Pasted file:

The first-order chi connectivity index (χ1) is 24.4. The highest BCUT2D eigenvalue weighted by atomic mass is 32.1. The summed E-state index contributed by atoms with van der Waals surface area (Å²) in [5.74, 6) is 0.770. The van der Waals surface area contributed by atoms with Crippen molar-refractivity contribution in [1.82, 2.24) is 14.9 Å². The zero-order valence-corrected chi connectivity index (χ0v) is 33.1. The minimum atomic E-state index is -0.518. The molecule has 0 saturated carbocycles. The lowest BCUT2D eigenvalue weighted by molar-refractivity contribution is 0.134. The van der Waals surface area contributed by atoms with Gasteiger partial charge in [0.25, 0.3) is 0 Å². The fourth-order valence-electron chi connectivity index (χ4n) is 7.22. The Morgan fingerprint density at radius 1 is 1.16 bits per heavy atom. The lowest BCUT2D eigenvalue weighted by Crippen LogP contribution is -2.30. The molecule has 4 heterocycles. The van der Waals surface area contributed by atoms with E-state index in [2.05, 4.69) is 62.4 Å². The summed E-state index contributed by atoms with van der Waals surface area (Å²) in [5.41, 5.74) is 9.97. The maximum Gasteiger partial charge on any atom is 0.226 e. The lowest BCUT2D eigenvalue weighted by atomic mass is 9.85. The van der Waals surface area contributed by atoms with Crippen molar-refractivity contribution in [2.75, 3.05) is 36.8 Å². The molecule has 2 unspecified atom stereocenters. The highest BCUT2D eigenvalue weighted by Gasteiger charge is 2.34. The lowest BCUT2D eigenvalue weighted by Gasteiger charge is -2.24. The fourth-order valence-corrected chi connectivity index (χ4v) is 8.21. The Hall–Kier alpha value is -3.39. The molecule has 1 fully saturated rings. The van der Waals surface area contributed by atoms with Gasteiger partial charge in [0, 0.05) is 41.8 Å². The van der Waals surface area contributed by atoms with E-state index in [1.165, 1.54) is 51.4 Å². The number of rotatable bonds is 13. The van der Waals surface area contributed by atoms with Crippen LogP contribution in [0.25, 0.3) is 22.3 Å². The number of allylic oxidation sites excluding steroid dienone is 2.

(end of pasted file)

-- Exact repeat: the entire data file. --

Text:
The first-order chi connectivity index (χ1) is 24.4. The highest BCUT2D eigenvalue weighted by atomic mass is 32.1. The summed E-state index contributed by atoms with van der Waals surface area (Å²) in [5.74, 6) is 0.770. The van der Waals surface area contributed by atoms with Crippen molar-refractivity contribution in [1.82, 2.24) is 14.9 Å². The zero-order valence-corrected chi connectivity index (χ0v) is 33.1. The minimum atomic E-state index is -0.518. The molecule has 0 saturated carbocycles. The lowest BCUT2D eigenvalue weighted by molar-refractivity contribution is 0.134. The van der Waals surface area contributed by atoms with Gasteiger partial charge in [0.25, 0.3) is 0 Å². The fourth-order valence-electron chi connectivity index (χ4n) is 7.22. The Morgan fingerprint density at radius 1 is 1.16 bits per heavy atom. The lowest BCUT2D eigenvalue weighted by Crippen LogP contribution is -2.30. The molecule has 4 heterocycles. The van der Waals surface area contributed by atoms with E-state index in [2.05, 4.69) is 62.4 Å². The summed E-state index contributed by atoms with van der Waals surface area (Å²) in [5.41, 5.74) is 9.97. The maximum Gasteiger partial charge on any atom is 0.226 e. The lowest BCUT2D eigenvalue weighted by atomic mass is 9.85. The van der Waals surface area contributed by atoms with Crippen molar-refractivity contribution in [2.75, 3.05) is 36.8 Å². The molecule has 2 unspecified atom stereocenters. The highest BCUT2D eigenvalue weighted by Gasteiger charge is 2.34. The lowest BCUT2D eigenvalue weighted by Gasteiger charge is -2.24. The fourth-order valence-corrected chi connectivity index (χ4v) is 8.21. The Hall–Kier alpha value is -3.39. The molecule has 1 fully saturated rings. The van der Waals surface area contributed by atoms with Gasteiger partial charge in [0, 0.05) is 41.8 Å². The van der Waals surface area contributed by atoms with E-state index in [1.165, 1.54) is 51.4 Å². The number of rotatable bonds is 13. The van der Waals surface area contributed by atoms with Crippen LogP contribution in [0.25, 0.3) is 22.3 Å². The number of allylic oxidation sites excluding steroid dienone is 2.